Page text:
Today, we measure insulation by its “R-Value” and the higher the R-Value, the better the insulating properties. In the 1960’s, R-Value wasn’t a popular unit of measurement and instead, most insulation was measured by its thickness in inches. To give you an example, if a typical 1960’s home was insulated at all, it was probably fitted with an R-10 value, which equates to a little over three inches of thickness. The recommended R-Value for Connecticut’s climate according to EnergyStar today is between R-49 and R-60 for an uninsulated attic and between R-38 and R-49 for a home with a few inches of pre-existing insulation. So as you can see, times they are changing.

If your house is the victim of extreme temperature changes, the easiest and best way to regulate it is to build that barrier of protection. A professional can tell you how much insulation you need and can also perform an assessment to see if any mold has formed in the attic and walls. It’s key to remember that adding insulation will change the way your home breathes, so make sure it is fitted with proper ventilation to allow for appropriate airflow. If you just experienced a cold and expensive winter in your home, this is a project to tackle now to stay comfortable all year long.

Bob O’Donnell is the owner of O’Donnell Bros. Inc., a Bristol-based home improvement company established in 1975. Email your questions for Bob to info@odonnellbros.com with the subject line “Ask the Pro.” All questions may be considered for publication. To contact Bob for your remodeling needs, call O’Donnell Bros. Inc. at (860) 589-5155 or visit http://www.odonnellbros.com. Advice is for guidance only.

Rain, Rain Go Away - Protect Your Home From Moisture

Chelsea O'Donnell

With all the rain we’ve been getting plus warming temperatures, humidity in the house is going to be a major problem for many homeowners this coming season. While we all love summer, not dealing with moisture early can make your home and uncomfortable and unhealthy place to live.

Most people combat humidity by using air conditioners, and while they can reduce the moisture in the air to some degree, this is by no means their primary function. An air conditioner works by sucking the air from your home, cooling it, and blowing it back into the house. That process does reduce the humidity slightly, but pairing your air conditioner with a dehumidifier is the best way to cool down your home so you can sleep more comfortably at night.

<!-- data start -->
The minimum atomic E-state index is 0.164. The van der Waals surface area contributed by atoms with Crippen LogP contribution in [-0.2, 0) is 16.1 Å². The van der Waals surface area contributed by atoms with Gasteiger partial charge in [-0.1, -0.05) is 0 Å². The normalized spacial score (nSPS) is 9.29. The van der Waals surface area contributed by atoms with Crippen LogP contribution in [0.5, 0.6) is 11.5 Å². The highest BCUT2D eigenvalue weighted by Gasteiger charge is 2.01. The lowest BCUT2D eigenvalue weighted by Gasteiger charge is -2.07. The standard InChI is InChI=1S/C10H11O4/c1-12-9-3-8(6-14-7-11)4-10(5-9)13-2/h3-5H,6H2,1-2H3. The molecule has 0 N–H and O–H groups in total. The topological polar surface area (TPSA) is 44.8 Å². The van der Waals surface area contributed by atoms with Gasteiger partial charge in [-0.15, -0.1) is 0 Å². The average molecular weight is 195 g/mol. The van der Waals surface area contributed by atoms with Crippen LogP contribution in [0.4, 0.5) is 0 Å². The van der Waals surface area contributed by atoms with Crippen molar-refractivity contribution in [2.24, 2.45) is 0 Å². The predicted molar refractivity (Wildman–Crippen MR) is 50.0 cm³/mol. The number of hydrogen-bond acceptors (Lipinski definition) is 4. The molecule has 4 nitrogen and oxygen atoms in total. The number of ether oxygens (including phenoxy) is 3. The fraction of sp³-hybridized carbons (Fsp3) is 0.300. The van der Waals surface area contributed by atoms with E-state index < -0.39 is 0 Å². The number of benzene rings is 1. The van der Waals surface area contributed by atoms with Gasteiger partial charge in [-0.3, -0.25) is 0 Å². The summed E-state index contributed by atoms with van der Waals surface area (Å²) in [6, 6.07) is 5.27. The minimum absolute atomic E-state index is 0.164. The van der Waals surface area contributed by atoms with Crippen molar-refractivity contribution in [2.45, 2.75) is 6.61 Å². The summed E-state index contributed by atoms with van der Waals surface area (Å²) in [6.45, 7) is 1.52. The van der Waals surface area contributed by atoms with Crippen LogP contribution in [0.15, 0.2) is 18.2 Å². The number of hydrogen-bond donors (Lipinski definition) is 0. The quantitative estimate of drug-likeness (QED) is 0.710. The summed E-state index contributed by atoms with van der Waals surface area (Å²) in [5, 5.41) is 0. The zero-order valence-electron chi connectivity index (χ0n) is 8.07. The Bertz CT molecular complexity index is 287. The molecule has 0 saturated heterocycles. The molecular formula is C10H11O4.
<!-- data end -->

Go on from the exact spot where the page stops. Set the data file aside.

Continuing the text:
A dehumidifier works by pulling the moisture out of the air and storing the excess water in a holding tank. Many people keep dehumidifiers in their basement all year long to control the dampness that can often be felt in these underground areas. This is a great idea because controlling the humidity in the dampest part of your home will very likely help to regulate the rest of the house.  One way to know if your house is holding a lot of moisture is to purchase a simple five-dollar humidity gauge, called a hygrometer, from the local hardware store. Ideally, you want the humidity level to be under 50%. If it’s higher, you might want to consider using a dehumidifier in the main part of your home, especially on hot summer days and in areas where you spend the most time.  

In addition to cooling the air and decreasing moisture, running a dehumidifier during the hottest parts of the hottest days can also prevent mold and mildew growth, eliminate musty odors in the home, and prevent old pipes from sweating. Plus, you can use the water collected in the tank to give your outdoor plants a good drink! Dehumidifiers generally run on about half the energy of an air conditioning unit, so as long as you don’t run them all day, using one shouldn’t affect your energy bill. Just be sure to keep windows and doors closed when you run your unit, and only switch the power on during the most humid time of the day, or when the air is above 50 percent humidity.

Be aware that dehumidifiers by nature are drying, so try not to run them while you’re occupying the room over a long period of time, like when you’re sleeping at night. Also, be careful about using dehumidifiers in conjunction with an attic fan. I see people do this all the time and they unintentionally throw the excess moisture from their home or basement up into their attic, where it has no place to escape. 

If you’re thinking that a dehumidifier might be a good solution for you, they come in different sizes and can be used for residential or commercial purposes. Generally, a unit will come in 25, 30 and 40-pint models, and on average a 25-pint unit will be sufficient to operate in a 1,000 square foot area.

Finally, if you have a dehumidifier, please be sure to keep the filter clean. Dust, dirt, and debris can get caught in the filter, preventing air from flowing freely and potentially circulating mold spores throughout the home. A simple wipe down with a damp cloth and spray bottle will do the trick to keep you breathing freely and ensure a longer life for your appliance. 

Bob O’Donnell is the owner of O’Donnell Bros. Inc., a Bristol-based home improvement company established in 1975. Email your questions for Bob to info@odonnellbros.com with the subject line “Ask the Pro.” All questions may be considered for publication. To contact Bob for your remodeling needs, call O’Donnell Bros. Inc. at (860) 589-5155 or visit http://www.odonnellbros.com. Advice is for guidance only.